Regulation of the androgen and glucocorticoid receptors in rat and mouse skeletal muscle cytosol.Endocrinology. 1981 Apr; 108(4):1431-40.E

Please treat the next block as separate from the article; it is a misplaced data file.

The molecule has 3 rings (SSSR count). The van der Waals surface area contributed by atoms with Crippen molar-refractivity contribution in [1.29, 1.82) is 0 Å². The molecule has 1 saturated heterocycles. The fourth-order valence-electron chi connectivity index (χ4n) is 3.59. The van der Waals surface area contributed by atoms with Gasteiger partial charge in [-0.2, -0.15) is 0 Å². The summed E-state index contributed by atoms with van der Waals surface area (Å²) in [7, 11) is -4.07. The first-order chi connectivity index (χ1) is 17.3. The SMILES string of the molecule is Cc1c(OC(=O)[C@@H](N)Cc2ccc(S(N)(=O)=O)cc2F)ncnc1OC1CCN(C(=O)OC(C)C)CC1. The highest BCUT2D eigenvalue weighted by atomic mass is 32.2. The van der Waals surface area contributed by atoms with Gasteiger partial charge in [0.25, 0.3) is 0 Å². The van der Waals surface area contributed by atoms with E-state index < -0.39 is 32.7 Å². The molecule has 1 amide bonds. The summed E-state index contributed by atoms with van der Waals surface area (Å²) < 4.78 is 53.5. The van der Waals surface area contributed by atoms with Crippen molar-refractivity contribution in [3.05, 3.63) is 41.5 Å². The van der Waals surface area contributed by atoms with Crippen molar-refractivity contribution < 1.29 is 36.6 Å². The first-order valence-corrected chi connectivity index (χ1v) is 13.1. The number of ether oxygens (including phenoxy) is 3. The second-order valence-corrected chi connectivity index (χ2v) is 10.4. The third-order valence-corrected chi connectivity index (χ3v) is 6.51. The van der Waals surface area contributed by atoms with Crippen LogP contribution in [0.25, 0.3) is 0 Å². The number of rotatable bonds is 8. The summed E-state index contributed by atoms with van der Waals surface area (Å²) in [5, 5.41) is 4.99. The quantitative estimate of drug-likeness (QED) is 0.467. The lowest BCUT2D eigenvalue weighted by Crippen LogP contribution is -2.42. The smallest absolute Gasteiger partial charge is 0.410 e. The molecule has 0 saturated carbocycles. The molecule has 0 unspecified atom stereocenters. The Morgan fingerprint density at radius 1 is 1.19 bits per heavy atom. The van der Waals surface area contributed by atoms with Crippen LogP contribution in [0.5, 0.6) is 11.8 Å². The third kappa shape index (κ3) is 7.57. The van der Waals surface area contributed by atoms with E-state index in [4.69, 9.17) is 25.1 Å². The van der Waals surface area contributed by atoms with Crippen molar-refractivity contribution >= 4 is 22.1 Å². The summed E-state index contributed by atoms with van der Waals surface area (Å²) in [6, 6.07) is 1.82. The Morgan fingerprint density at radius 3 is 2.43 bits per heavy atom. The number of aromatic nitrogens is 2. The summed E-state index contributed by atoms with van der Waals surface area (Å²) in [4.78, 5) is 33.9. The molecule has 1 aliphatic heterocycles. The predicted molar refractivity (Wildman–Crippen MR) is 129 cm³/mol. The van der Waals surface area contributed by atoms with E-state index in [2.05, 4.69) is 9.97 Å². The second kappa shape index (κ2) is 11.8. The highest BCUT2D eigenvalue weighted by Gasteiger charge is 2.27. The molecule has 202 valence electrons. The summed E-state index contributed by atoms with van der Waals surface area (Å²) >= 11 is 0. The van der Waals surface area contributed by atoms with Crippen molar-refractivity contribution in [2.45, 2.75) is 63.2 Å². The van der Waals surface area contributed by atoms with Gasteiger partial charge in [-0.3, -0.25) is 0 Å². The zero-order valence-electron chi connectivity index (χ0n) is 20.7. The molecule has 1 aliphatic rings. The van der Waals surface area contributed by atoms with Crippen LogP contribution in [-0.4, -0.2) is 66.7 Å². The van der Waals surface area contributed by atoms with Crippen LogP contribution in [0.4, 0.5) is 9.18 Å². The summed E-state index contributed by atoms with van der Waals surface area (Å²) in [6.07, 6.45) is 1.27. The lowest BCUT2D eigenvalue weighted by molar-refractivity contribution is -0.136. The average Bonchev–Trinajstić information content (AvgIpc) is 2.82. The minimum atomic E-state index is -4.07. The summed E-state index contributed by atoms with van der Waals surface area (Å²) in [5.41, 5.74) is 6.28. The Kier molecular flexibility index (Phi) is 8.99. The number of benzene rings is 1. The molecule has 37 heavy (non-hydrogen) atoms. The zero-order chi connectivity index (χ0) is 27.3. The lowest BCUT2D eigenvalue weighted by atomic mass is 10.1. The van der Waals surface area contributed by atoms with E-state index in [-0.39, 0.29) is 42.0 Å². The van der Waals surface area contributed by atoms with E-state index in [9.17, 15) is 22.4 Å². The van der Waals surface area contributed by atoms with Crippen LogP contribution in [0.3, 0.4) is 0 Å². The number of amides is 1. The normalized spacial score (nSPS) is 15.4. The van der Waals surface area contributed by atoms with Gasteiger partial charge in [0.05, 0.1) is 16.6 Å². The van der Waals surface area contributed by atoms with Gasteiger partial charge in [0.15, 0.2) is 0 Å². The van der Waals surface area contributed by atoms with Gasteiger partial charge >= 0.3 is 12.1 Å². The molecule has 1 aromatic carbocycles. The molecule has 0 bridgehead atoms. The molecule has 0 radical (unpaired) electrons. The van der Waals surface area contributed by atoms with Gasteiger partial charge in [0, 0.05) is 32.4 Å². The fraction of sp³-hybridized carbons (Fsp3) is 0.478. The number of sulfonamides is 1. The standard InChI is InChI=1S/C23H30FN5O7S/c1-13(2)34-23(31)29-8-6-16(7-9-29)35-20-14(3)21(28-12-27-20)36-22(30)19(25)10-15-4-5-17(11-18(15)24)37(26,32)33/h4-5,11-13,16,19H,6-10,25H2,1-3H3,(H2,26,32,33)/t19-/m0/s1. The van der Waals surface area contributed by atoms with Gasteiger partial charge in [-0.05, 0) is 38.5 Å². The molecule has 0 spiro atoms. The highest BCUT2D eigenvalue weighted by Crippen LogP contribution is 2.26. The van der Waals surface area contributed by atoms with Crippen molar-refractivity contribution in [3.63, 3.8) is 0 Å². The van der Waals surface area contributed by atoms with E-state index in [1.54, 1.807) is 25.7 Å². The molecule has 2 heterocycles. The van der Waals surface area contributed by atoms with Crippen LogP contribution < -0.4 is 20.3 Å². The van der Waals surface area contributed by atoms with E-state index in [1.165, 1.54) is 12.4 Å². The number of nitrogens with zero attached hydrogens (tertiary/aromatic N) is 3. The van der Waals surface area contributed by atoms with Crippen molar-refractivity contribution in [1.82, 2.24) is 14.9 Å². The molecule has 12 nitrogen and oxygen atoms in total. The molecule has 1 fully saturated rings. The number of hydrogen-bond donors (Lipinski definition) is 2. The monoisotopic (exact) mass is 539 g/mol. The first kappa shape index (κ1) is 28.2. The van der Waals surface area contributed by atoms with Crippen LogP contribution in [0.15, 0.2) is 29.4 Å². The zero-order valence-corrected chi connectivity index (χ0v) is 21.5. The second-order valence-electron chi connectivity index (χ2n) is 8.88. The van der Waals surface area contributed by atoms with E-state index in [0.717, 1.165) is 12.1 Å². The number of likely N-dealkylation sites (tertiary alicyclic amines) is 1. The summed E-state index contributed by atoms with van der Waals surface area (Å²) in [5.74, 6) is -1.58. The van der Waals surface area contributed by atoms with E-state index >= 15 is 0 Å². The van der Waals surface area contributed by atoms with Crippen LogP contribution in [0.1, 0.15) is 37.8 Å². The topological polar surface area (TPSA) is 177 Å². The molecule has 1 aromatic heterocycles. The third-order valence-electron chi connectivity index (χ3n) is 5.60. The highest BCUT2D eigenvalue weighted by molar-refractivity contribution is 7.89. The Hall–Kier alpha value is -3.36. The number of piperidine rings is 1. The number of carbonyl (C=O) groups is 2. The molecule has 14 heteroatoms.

Using a charcoal technique, we determined the relative binding affinity of some anabolic compounds for the androgen and glucocorticoid receptors in cytosol from rat skeletal muscle. Only a few of the compounds analyzed competed for the receptor-binding sites. The androgen and glucocorticoid receptors were analyzed in rat and mouse skeletal muscle cytosols by Scatchard analysis. In rats grouped according to sex and age, the cytosolic protein content was about the same in all groups, but the DNA content decreased with increased weight of the animal regardless of sex (male, female, or castrated male). The glucocorticoid receptor did not differ in concentration (2-3 pmol/g tissue) or ligand affinity (Kd, 10-40 nM) among the groups, but the androgen receptor concentration decreased with increased weight and age of the animals, more in the case of males than in the case of females or castrates. The Kd for the androgen receptor increased with age in males but was constantly about 0.2 nM for castrates or females. In adult intact rats, the androgen and glucocorticoid receptor concentrations in muscle cytosol from females were about 100 and 3000 fmol/g tissue, respectively, the corresponding values for males being about 50 and 2000 fmol/g tissue, respectively. Short term castration or adrenalectomy increased the concentration of and ligand affinity for the androgen and glucocorticoid receptors, respectively. After long term castration of male rats, the concentration of both receptors increased during 5 weeks to about the female level, only to decrease later. Neonatally castrated male rats had about the same androgen receptor concentrations and Kd values as female rats. Female mice had higher androgen receptor concentrations (approximately 700 fmol/g tissue) than rats. Intact male mice had about 200 fmol androgen receptor-binding sites/g tissue, and the same amount was found in mice bearing the testicular feminization (Tfm) mutant gene. In summary, the concentrations of androgen and glucocorticoid receptors in rat skeletal muscle are regulated at least by the testes. The presence of androgen receptors in skeletal muscle from Tfm mice is surprising and may motivate a reinvestigation of the regulation of androgen receptors in Tfm animals.